Maggie Riddle, executive director of pre-K through eighth grade schools for Berkeley Unified School District, is set to retire July 1 after 26 years of being an educator.
In her position first as a teacher and then as the principal of Jefferson Elementary School, and finally as the district’s executive director for pre-K through eighth grade schools, Riddle has been committed to ensuring that all students have access to an equitable education. One of her many achievements as director was authoring actionable equity strategies and implementing them into the curricula of schools districtwide.
“Maggie Riddle touched thousands of lives as an educator at Berkeley Unified,” said district spokesperson Trish McDermott in an email. “Her deep commitment to social justice has inspired countless educators, students and families, and she leaves a legacy of unyielding passion for making sure every student’s brilliance, creativity and desire to learn is recognized and celebrated.”
Riddle added that her most important work as both an educator and a community member was in social justice and equity. According to Riddle, the district will “never be done” addressing issues such as racial bias and educational opportunity gaps, among others, until all students have access to an equitable education.
Mary Cazden, a longtime colleague and the current principal of Jefferson Elementary School, said Riddle has been “instrumental” in keeping equity issues at the forefront of her focus while also working to develop better assessment practices for student development.
Cazden added that she and Riddle worked together on the district’s Universal Learning Support System model, which outlines the district’s academic, emotional, social and health support services available to students both in and out of the classroom.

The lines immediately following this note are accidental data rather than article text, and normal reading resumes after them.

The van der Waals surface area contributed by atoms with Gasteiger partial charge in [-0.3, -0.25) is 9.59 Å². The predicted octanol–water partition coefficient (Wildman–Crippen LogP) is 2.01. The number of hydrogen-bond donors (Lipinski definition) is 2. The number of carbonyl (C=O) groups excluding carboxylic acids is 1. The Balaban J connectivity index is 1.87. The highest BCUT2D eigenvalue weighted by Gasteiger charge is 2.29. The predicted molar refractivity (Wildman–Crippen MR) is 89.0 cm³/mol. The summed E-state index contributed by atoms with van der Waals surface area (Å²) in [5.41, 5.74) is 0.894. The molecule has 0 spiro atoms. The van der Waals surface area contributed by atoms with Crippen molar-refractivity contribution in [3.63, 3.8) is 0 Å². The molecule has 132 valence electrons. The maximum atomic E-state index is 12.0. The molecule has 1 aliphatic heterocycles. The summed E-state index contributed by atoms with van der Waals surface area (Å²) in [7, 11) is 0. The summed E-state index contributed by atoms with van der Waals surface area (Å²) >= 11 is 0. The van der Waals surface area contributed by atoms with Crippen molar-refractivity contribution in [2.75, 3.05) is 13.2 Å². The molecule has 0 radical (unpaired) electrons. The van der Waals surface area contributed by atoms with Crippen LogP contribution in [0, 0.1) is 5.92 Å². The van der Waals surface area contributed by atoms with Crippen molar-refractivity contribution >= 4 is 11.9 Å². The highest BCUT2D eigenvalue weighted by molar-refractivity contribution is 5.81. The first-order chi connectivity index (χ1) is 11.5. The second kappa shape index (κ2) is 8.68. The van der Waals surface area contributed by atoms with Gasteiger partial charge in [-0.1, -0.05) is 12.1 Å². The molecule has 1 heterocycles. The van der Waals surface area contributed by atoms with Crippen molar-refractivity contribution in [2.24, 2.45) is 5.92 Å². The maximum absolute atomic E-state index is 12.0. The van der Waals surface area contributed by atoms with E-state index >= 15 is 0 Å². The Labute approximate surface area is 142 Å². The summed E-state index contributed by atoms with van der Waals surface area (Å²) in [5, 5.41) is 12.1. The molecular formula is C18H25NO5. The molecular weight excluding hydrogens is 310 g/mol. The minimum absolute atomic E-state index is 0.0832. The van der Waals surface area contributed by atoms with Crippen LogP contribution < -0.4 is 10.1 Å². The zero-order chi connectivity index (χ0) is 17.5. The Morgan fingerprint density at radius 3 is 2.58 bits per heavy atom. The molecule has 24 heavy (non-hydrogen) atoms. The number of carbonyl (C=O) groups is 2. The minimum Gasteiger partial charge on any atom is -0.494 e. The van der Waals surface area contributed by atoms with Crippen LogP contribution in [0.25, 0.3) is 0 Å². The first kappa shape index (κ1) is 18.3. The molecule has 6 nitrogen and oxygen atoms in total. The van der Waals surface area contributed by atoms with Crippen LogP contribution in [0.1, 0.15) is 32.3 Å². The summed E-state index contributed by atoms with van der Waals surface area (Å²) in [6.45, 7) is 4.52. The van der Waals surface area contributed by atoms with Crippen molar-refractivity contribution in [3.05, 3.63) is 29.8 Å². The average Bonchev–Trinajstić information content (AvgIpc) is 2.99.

“Maggie was someone who really loved and cared for kids, and it showed in every interaction she had with kids,” said Malcolm X Elementary School Principal Alexander Hunt. “You got a sense that she was a genuinely warm and caring person and someone who loved her job.”
Riddle also worked to create a consistent curriculum and community throughout the district by physically visiting schools, Hunt added. Maintaining this connection with the students’ and the schools’ needs is something that aids in the district’s decision-making process, according to Hunt.
Hunt added that while there is “much more” left to do throughout the district, he hopes that the next directors continue building on the foundation established to provide students with an equitable education.
Riddle echoed these thoughts, adding that as a public servant, one of her passions is social activism and that she will continue to advocate for equitable access to resources such as education and housing during her retirement.
“Always remember that all of our students, from every one of our communities, have tremendous brilliance and talent,” Riddle said. “Our job is to see and free up that brilliance and creativity as we honor all children and help them achieve to the highest levels imaginable.”